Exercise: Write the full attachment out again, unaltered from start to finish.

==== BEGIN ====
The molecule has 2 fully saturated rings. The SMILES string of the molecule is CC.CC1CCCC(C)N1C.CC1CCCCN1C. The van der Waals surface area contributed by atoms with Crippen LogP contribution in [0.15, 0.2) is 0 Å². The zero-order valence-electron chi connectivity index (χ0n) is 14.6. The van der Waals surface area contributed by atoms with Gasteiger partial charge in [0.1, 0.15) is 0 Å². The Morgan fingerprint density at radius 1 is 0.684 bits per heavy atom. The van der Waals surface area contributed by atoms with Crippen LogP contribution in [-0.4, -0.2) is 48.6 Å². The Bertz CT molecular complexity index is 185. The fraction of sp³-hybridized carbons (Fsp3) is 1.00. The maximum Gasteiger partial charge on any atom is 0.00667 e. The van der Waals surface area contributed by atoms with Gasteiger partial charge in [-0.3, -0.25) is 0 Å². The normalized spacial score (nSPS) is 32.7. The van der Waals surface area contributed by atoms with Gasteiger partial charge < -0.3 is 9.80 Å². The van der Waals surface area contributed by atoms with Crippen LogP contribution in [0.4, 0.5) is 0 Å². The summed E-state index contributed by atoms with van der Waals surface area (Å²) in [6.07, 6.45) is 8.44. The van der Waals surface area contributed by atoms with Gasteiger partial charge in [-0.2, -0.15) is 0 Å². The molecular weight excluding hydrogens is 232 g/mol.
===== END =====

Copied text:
The molecule has 2 fully saturated rings. The SMILES string of the molecule is CC.CC1CCCC(C)N1C.CC1CCCCN1C. The van der Waals surface area contributed by atoms with Crippen LogP contribution in [0.15, 0.2) is 0 Å². The zero-order valence-electron chi connectivity index (χ0n) is 14.6. The van der Waals surface area contributed by atoms with Gasteiger partial charge in [0.1, 0.15) is 0 Å². The Morgan fingerprint density at radius 1 is 0.684 bits per heavy atom. The van der Waals surface area contributed by atoms with Crippen LogP contribution in [-0.4, -0.2) is 48.6 Å². The Bertz CT molecular complexity index is 185. The fraction of sp³-hybridized carbons (Fsp3) is 1.00. The maximum Gasteiger partial charge on any atom is 0.00667 e. The van der Waals surface area contributed by atoms with Gasteiger partial charge in [-0.3, -0.25) is 0 Å². The normalized spacial score (nSPS) is 32.7. The van der Waals surface area contributed by atoms with Gasteiger partial charge < -0.3 is 9.80 Å². The van der Waals surface area contributed by atoms with Crippen LogP contribution in [0.4, 0.5) is 0 Å². The summed E-state index contributed by atoms with van der Waals surface area (Å²) in [6.07, 6.45) is 8.44. The van der Waals surface area contributed by atoms with Gasteiger partial charge in [-0.2, -0.15) is 0 Å². The molecular weight excluding hydrogens is 232 g/mol.